22 New COVID-19 Cases
Total Positives Now Officially 1,396
Total Deaths in County 83
MOHAVE COUNTY, AZ (July 5, 2020) Late this afternoon, the Mohave County Health Department (MCDPH) Nursing staff was notified of 22 new COVID-19 confirmed cases. Thirteen of the cases are in the Lake Havasu City service area. Nine of the new cases are in the Bullhead City service area. There are no new cases in either the Kingman or the North County service areas.
Of the 13 Lake Havasu City service area cases, all of them remain under investigation. One case is 20-29; one is 30-39; one is 40-49; three are 50-59; five are 60-69; two are 70-79.
Of the 9 Bullhead City area cases, 8 cases remain under investigation. Three are 0-10; one is 20-29; one is 50-59; one is 60-69; one is 70-79; one is 80-89. The final case in the Bullhead City area is an 80-89 year age range person, who is recovering at home and is linked to another case.
There are now 337 positive confirmed cases in the Lake Havasu City area, including 13 deaths, 336 in Kingman, with a total of 44 deaths there, and 33 cases in “North County,” formerly referred to as “Other”(composed of a number of smaller Mohave County communities,) and 690 in Bullhead City, including 26 deaths. There are now a total of – 83 deaths in the county from the disease. Total positive cases –—–1,396.
**The Average age of all Mohave County positive cases is now 49.2 years old.
***The Average age of deaths frpm COVID-19 in Mohave County is now 78.6.
**As of now. The MCDPH is reporting a total of 424 recovered cases in the county. This will be updated once a week on Mondays for the previous week.*
**The number of Mohave County confirmed cases has risen dramatically. Please notice that the count includes all ages, not just the elderly. It is vital that people continue to practice Social Distancing and wear masks in public. Always wash your hands when returning to your office or home. Things might seem more normal now, but, we’re simply not there yet. Please be alert and be safe.**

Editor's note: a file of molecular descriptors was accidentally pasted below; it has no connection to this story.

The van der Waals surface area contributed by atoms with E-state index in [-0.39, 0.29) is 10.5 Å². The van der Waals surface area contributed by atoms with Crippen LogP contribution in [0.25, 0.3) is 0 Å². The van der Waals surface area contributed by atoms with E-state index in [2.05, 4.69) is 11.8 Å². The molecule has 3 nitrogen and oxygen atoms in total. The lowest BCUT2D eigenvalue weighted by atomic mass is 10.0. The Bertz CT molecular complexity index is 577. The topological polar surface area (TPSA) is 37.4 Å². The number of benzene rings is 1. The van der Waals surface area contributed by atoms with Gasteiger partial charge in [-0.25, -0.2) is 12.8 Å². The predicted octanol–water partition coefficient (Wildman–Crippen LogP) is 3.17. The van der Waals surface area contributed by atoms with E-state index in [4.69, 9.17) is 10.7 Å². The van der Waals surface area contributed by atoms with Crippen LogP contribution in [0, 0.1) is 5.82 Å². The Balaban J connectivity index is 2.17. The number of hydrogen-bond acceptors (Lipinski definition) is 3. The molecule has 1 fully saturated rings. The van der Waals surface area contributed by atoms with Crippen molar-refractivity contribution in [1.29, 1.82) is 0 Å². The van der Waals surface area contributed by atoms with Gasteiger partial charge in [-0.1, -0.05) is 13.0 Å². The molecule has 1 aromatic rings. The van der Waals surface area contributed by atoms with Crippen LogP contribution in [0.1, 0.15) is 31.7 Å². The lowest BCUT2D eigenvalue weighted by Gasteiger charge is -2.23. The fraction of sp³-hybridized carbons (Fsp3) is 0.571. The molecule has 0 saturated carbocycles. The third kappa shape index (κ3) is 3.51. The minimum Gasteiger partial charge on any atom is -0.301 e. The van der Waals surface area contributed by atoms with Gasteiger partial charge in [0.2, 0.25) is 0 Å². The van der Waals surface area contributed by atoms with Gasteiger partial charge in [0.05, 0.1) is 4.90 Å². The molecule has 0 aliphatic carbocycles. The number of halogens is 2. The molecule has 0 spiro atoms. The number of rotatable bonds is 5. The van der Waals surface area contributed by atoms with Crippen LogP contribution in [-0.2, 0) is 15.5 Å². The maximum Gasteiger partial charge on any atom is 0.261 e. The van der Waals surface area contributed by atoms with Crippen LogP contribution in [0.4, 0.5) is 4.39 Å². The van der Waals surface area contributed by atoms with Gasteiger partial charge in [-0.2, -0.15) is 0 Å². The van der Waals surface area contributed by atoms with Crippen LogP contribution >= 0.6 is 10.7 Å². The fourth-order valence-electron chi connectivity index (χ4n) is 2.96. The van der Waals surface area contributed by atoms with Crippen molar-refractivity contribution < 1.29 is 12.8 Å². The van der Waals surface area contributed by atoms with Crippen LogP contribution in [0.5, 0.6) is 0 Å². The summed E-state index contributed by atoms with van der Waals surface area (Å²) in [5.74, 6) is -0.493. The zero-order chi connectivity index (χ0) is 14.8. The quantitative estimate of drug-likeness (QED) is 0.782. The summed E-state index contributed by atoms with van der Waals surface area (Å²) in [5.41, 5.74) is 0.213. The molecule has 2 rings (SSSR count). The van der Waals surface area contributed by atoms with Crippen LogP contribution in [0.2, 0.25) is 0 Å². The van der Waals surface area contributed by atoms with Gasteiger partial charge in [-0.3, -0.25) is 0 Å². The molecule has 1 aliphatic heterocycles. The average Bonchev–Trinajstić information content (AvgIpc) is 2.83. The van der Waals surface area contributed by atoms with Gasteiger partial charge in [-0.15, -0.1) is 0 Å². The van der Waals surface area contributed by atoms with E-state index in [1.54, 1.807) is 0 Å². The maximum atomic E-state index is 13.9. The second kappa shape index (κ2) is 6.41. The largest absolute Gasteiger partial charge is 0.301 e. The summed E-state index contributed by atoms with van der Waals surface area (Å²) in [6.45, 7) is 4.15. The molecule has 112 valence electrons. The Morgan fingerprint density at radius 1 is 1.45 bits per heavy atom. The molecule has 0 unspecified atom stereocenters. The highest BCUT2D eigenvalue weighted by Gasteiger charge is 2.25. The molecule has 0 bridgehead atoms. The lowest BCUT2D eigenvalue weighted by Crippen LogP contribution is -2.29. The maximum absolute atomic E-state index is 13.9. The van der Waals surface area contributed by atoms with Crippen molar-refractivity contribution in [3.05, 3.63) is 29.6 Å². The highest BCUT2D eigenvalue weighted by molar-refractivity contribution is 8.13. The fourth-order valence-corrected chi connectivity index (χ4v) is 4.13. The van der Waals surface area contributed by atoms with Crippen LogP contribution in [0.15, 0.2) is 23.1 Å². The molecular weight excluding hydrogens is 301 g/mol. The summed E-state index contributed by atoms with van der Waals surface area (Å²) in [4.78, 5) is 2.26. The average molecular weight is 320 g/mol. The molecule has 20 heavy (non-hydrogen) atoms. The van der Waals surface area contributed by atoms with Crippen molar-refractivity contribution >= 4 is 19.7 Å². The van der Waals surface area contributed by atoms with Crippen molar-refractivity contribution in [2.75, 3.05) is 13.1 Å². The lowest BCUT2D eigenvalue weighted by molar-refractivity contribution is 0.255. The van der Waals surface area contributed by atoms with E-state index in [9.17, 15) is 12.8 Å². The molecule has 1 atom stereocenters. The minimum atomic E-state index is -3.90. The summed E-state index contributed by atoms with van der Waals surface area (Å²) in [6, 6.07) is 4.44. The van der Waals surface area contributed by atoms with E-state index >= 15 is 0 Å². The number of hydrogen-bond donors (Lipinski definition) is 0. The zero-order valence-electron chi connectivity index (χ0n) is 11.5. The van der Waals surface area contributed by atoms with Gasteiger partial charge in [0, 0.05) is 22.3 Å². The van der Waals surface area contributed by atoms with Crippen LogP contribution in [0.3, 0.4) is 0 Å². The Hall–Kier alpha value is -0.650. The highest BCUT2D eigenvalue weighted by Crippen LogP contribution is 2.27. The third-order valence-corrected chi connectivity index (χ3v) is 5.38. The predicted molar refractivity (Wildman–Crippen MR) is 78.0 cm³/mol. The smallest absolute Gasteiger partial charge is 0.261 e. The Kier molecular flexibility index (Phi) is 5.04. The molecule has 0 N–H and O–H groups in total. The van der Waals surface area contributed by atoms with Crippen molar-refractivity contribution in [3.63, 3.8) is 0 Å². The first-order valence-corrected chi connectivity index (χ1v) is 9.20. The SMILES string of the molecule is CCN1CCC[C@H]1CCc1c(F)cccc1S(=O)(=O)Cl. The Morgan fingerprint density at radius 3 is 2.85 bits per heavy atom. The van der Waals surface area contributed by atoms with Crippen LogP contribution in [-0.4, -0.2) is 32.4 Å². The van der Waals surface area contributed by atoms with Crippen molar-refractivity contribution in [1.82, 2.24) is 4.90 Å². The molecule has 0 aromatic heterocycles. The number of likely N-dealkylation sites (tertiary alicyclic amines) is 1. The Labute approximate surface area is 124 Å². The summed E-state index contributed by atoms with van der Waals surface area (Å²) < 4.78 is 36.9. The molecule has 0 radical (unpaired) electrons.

For those seeking more detailed stats about COVID-19 in Mohave County, the state of Arizona, and the country, Go Here (this site is always being updated. As of this writing, it may not have the latest cases listed above): https://covid-19-mohave.hub.arcgis.com/.
The Mohave County Department of Public Health makes contact with all confirmed cases and encourages self-isolation for ten days to two weeks, depending on their symptoms and unique work and living situation. Public Health staff then identify the people who have been exposed to the confirmed case (contact tracing) and encourage them to self-isolate until they are past the point of possibly developing the infection. Public Health monitors each confirmed case, and all of their contacts are during their quarantines.
Also, for additional statewide information about the COVID-19 response, go to: https://azdhs.gov/
There remains the problem of an overall lack of interest in wearing a mask, staying home when sick, and true adherence to social distancing. This allows the COVID-19 virus to continue its march through our county. Over confidence is not the best attitude.
Meanwhile, please keep in mind that the best ways to prevent the spread of COVID-19 are to:
*Cover your mouth and nose with a cloth face cover when unable to social distance.
*Maintain Social Distancing (at least 6 Feet apart!)
*Stay at home if at all possible.
* Wash your hands often with soap and water for at least 20 seconds. If soap and water are not available, use an alcohol-based hand sanitizer.
* Avoid touching your eyes, nose, and mouth with unwashed hands.
* Avoid close contact with anyone who is sick.
* Stay home when you are sick, or if you are a not an essential employee.
* Cover your cough or sneeze with a tissue, then immediately throw the tissue in the trash.
* Clean and disinfect frequently touched objects and surfaces.
*Beware of false rumors and attempts to discredit COVID-19. It is not a hoax. Check reliable sources when new information comes out.
COVID-19 spreads through the air when an infected person coughs or sneezes. Symptoms are thought to appear within two to 14 days after exposure and consist of fever, cough, runny nose, and difficulty breathing. For people with mild illness, individuals are asked to stay home, drink plenty of fluids, and get rest. For people with more severe symptoms, such as shortness of breath, individuals are advised to seek healthcare, using telemedicine where available.